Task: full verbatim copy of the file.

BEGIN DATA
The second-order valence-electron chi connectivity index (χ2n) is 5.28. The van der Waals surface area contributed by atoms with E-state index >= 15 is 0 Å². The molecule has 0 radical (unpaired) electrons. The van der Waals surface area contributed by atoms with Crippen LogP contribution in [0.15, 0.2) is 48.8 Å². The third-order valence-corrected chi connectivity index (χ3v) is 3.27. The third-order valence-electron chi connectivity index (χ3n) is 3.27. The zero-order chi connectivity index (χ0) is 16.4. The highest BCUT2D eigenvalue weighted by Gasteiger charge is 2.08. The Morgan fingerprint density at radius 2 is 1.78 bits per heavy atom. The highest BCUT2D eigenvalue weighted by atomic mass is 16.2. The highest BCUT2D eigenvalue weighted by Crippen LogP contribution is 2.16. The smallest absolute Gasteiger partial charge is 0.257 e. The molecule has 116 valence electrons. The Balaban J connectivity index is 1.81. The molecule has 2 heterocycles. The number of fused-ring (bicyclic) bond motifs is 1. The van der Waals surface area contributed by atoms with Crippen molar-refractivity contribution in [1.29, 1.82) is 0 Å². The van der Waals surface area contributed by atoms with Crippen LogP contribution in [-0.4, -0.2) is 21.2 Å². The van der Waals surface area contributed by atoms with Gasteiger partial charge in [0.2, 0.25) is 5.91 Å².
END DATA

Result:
The second-order valence-electron chi connectivity index (χ2n) is 5.28. The van der Waals surface area contributed by atoms with E-state index >= 15 is 0 Å². The molecule has 0 radical (unpaired) electrons. The van der Waals surface area contributed by atoms with Crippen LogP contribution in [0.15, 0.2) is 48.8 Å². The third-order valence-corrected chi connectivity index (χ3v) is 3.27. The third-order valence-electron chi connectivity index (χ3n) is 3.27. The zero-order chi connectivity index (χ0) is 16.4. The highest BCUT2D eigenvalue weighted by Gasteiger charge is 2.08. The Morgan fingerprint density at radius 2 is 1.78 bits per heavy atom. The highest BCUT2D eigenvalue weighted by atomic mass is 16.2. The highest BCUT2D eigenvalue weighted by Crippen LogP contribution is 2.16. The smallest absolute Gasteiger partial charge is 0.257 e. The molecule has 116 valence electrons. The Balaban J connectivity index is 1.81. The molecule has 2 heterocycles. The number of fused-ring (bicyclic) bond motifs is 1. The van der Waals surface area contributed by atoms with Crippen molar-refractivity contribution in [1.29, 1.82) is 0 Å². The van der Waals surface area contributed by atoms with Crippen LogP contribution in [-0.4, -0.2) is 21.2 Å². The van der Waals surface area contributed by atoms with Gasteiger partial charge in [0.2, 0.25) is 5.91 Å².